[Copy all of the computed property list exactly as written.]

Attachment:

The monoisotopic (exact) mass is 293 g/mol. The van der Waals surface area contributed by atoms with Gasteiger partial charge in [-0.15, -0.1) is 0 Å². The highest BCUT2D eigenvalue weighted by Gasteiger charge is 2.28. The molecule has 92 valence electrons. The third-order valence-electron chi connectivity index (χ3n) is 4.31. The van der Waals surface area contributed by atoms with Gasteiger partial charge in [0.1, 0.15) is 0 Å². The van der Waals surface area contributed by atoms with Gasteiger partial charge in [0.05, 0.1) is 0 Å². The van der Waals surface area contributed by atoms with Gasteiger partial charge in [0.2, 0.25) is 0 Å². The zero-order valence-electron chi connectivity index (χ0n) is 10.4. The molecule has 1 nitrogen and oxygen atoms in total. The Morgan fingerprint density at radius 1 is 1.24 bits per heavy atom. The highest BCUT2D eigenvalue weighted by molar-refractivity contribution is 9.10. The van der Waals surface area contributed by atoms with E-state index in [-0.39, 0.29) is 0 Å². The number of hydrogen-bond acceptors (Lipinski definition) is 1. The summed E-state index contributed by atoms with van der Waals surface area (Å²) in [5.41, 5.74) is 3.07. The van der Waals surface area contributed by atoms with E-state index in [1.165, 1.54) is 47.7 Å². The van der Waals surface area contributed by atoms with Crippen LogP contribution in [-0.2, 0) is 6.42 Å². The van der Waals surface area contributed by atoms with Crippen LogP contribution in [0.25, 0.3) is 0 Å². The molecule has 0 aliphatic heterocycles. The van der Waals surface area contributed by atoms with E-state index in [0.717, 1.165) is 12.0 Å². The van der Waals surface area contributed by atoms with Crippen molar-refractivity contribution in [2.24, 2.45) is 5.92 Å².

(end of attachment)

The monoisotopic (exact) mass is 293 g/mol. The van der Waals surface area contributed by atoms with Gasteiger partial charge in [-0.15, -0.1) is 0 Å². The highest BCUT2D eigenvalue weighted by Gasteiger charge is 2.28. The molecule has 92 valence electrons. The third-order valence-electron chi connectivity index (χ3n) is 4.31. The van der Waals surface area contributed by atoms with Gasteiger partial charge in [0.1, 0.15) is 0 Å². The van der Waals surface area contributed by atoms with Gasteiger partial charge in [0.05, 0.1) is 0 Å². The van der Waals surface area contributed by atoms with Gasteiger partial charge in [0.2, 0.25) is 0 Å². The zero-order valence-electron chi connectivity index (χ0n) is 10.4. The molecule has 1 nitrogen and oxygen atoms in total. The Morgan fingerprint density at radius 1 is 1.24 bits per heavy atom. The highest BCUT2D eigenvalue weighted by molar-refractivity contribution is 9.10. The van der Waals surface area contributed by atoms with E-state index in [-0.39, 0.29) is 0 Å². The number of hydrogen-bond acceptors (Lipinski definition) is 1. The summed E-state index contributed by atoms with van der Waals surface area (Å²) in [5.41, 5.74) is 3.07. The van der Waals surface area contributed by atoms with E-state index in [1.165, 1.54) is 47.7 Å². The van der Waals surface area contributed by atoms with Crippen LogP contribution in [-0.2, 0) is 6.42 Å². The van der Waals surface area contributed by atoms with Crippen LogP contribution in [0.25, 0.3) is 0 Å². The molecule has 0 aliphatic heterocycles. The van der Waals surface area contributed by atoms with E-state index in [0.717, 1.165) is 12.0 Å². The van der Waals surface area contributed by atoms with Crippen molar-refractivity contribution in [2.24, 2.45) is 5.92 Å².